A while back we took a look at some of the most common travel myths circulating today, but this month we want to focus on something a bit more serious – travel scams. Even the most seasoned traveler may at some point find himself the victim of an unethical hotelier, restaurant, or airline.
It doesn’t mean you did anything wrong. Often times these scams are well planned and take even the best of us by surprise. The trick is to recognize what might be a scam so that you can approach new situations with caution. Here are a few to keep in mind.
IDENTITY THEFT SCAMS
Identity theft is growing relatively prevalent these days and it’s important to protect yourself at all times – especially if you’re in a foreign country. Never let your personal information (your passport, credit card, or drivers license) out of sight.
Leave your personal belongings and extra money locked up in your hotel safe when it is not needed. If you use the computer, either in your room or at a public location, make sure you sign out of everything completely before you leave.
Scammers depend on the fact that most tourists are unfamiliar with local currency. Sadly, too many travelers have taken their cash to local money exchanges to find out that they’ve received a) less than they should have, b) old currency no longer in use, or c) nothing at all.
The safest place to exchange your money is at a local bank or an ATM machine. Airports and hotels charge huge commissions that don’t make the exchange worth your while.
Cab drivers aren’t stupid. They know you aren’t familiar with their home town but also know you have a slim chance of finding them again if you don’t enjoy your ride. Ask your driver if he’s familiar with your route before you even let him put your luggage in the cab.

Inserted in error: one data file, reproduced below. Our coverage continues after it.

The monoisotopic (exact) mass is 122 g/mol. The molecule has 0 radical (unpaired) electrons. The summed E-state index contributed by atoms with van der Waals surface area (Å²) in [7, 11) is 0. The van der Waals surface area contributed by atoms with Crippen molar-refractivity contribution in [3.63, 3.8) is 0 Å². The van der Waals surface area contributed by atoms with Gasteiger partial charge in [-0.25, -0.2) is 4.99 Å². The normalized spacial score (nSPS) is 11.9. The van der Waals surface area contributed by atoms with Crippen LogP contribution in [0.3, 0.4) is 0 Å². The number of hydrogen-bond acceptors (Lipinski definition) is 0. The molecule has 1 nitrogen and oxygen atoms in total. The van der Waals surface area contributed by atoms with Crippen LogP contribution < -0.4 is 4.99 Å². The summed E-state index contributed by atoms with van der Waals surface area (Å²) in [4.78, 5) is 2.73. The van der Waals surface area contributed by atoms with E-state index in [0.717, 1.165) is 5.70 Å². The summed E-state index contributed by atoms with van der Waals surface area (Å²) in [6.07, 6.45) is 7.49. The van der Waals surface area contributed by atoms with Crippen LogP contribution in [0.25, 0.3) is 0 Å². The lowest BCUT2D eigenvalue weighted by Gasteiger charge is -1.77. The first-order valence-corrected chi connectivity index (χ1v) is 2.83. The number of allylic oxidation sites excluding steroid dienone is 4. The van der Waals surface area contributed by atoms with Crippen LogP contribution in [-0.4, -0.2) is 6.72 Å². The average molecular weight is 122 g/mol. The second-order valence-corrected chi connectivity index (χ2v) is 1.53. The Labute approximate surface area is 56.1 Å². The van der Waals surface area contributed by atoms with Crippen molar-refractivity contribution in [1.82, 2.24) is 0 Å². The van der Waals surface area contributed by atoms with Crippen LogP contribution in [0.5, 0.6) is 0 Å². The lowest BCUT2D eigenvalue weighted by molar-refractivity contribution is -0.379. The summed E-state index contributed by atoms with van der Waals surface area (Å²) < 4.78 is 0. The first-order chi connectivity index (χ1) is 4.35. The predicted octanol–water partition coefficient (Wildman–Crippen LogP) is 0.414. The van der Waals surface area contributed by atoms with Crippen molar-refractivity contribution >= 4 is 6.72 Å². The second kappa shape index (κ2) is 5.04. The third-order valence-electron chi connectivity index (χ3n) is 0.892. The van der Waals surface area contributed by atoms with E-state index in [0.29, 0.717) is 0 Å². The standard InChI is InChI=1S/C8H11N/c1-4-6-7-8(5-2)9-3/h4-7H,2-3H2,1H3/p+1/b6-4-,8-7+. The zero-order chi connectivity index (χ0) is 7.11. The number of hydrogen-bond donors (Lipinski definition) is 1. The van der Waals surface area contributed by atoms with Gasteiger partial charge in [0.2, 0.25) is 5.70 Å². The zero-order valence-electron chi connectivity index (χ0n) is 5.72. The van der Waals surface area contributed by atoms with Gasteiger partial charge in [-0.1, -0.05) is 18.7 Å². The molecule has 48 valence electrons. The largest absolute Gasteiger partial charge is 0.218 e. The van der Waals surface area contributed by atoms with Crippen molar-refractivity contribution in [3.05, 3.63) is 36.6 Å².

Once you’re sure of where you’re going, make sure the cab driver remembers to turn the meter on (otherwise he may try to charge you a ridiculous flat rate at the end of your ride) and then watch to make sure he’s taking a reasonable route. It makes sense to alter the route to avoid traffic; it does not make sense to take the long route only to rack up the mileage on the meter.
It’s happened to everyone at least once. We once visited a NYC hotel and were shocked at what we found. The hotel on the website was large, spacious, and had beautiful hotel rooms. The hotel we pulled up to was incredibly small, had narrow hallways, and had even smaller bedrooms.
Say you purchase an “all-inclusive” package that promises, for example, meals. Make sure that your meals are included no matter what you choose to eat. Clarify that everything on the menu is included and, if not, make sure you understand exactly what is.
AVOID COUNTERFEIT PRODUCTS
Buying what appears to be a Coach handbag even if it is not may not seem like a big deal, but it sure will feel like one if you realize you paid a Coach price for a fake bag. A counterfeit handbag won’t kill you, but fake pharmaceutical drugs, electronics, shampoos, and other cosmetics may make you seriously ill. Make sure that whatever you purchase is authentic. If you’re not sure, or if the deal seems too good to be true, don’t buy it.
What ever happened to the days when room fees were room fees and the fees you were quoted ended up being exactly what you were charged? Imagine receiving your bill at the end of your resort stay only to find out you were charged parking lot fees, gym fees, and for the local newspaper?
Practices like this were once limited to Hawaiian resorts but seem to have spread to most major cities. Make sure you ask about extra fees the moment you make your reservation. Don’t book your reservation if you don’t get a straightforward answer.
I hate airport security. Not because of the long lines, but because of the moments in time where I lose sight of my personal belongings as they slide through metal detectors and scanners while I linger on the other side. How can I be sure someone else won’t pick them up before I get there?
Be careful if, for some reason, you are the lucky individual pulled aside for an extra check. Make sure you pick up all of your personal belongings from both the scanners and metal detectors before you head to the next security check. It’s your right to keep track of your property.
Keep your chin up, your eyes open, and your mind clear as you travel. The world is certainly worth exploring, but our travels will be much more fun if we can avoid financial catastrophe along the way. Have a safe trip!